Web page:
Minkova (English language, U. of California-Los Angeles) uses evidence from alliterative verse to explore the development of some important phonological features of Old and Middle English. Assuming that the distribution of forms in verse is governed both by conformity to a metrical template and by linguistically circumscribed preferences, she says, patterns found in early English alliterative compositions provide a valuable resource for reconstructing the contemporary languages. Her study also casts light on the relationship between orality and literacy in the evolution of English verse. Annotation ©2006 Book News, Inc., Portland, OR
|Publisher:||Cambridge University Press|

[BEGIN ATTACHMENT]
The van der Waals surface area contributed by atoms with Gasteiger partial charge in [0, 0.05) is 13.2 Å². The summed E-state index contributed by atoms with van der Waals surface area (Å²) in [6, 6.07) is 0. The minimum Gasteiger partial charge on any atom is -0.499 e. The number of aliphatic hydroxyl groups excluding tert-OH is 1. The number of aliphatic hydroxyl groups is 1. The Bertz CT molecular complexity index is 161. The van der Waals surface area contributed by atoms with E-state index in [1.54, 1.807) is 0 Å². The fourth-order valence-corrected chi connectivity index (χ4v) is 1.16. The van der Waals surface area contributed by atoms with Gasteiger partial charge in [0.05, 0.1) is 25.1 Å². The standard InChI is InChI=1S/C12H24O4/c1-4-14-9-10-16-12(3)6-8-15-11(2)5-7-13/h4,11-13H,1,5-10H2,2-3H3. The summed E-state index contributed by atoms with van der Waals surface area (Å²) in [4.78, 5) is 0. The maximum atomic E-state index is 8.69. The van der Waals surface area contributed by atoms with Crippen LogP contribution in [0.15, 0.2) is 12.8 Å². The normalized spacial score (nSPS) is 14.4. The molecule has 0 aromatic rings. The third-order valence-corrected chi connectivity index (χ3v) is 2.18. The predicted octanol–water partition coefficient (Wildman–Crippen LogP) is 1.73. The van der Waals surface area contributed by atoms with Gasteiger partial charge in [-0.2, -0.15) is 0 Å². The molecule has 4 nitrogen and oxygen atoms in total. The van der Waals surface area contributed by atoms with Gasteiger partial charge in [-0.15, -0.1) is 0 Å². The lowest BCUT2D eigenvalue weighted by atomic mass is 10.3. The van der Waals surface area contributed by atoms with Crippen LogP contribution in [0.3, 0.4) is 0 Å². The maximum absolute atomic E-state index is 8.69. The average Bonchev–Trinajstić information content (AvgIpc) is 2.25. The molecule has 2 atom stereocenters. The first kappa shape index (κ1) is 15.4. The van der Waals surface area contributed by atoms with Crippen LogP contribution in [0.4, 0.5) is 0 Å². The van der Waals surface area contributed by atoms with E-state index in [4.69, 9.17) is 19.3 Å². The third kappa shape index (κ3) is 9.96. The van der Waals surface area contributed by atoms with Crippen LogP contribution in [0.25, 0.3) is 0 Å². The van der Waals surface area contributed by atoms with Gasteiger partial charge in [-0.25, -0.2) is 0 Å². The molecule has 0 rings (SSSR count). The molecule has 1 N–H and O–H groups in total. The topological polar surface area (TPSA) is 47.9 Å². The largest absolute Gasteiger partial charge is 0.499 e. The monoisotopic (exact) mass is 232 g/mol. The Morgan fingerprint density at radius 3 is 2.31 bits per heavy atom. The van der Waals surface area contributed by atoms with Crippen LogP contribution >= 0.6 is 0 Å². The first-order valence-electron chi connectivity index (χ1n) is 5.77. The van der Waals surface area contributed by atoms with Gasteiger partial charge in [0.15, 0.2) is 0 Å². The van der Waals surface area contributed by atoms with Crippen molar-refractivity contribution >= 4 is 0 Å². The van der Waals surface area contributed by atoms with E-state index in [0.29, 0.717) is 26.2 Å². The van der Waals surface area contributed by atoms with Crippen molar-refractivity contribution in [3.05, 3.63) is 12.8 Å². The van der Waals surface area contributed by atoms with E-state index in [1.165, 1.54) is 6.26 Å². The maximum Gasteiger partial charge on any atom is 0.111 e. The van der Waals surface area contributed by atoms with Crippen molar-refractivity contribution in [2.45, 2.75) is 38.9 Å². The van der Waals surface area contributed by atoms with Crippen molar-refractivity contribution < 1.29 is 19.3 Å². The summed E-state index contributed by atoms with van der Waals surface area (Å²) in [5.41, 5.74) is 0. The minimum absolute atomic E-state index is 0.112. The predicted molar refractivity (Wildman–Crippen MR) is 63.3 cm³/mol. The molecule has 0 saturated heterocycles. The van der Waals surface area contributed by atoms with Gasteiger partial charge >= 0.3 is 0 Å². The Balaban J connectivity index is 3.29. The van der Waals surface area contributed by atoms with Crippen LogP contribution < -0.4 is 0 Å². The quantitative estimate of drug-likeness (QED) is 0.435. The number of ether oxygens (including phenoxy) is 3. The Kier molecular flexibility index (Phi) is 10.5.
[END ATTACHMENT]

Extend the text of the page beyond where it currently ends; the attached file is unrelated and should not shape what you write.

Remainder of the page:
|Series:||Cambridge Studies in Linguistics Series , #101|
|Product dimensions:||5.98(w) x 8.98(h) x 0.94(d)|
Table of Contents
List of figures; List of tables; List of abbreviations; Preface; 1. Social and linguistic setting of alliterative verse in Anglo-Saxon and Medieval England; 2. Linguistic structures in English alliterative verse; 3. Segmental histories: velar palatalization; 4. Syllable structure; 5. ONSET and cluster alliteration in Old English: the case of sp-, st-, sk-; 6. ONSET and cluster alliteration in Middle English; 7. Verse evidence for cluster simplification in Middle English; References; Index of names; Subject index.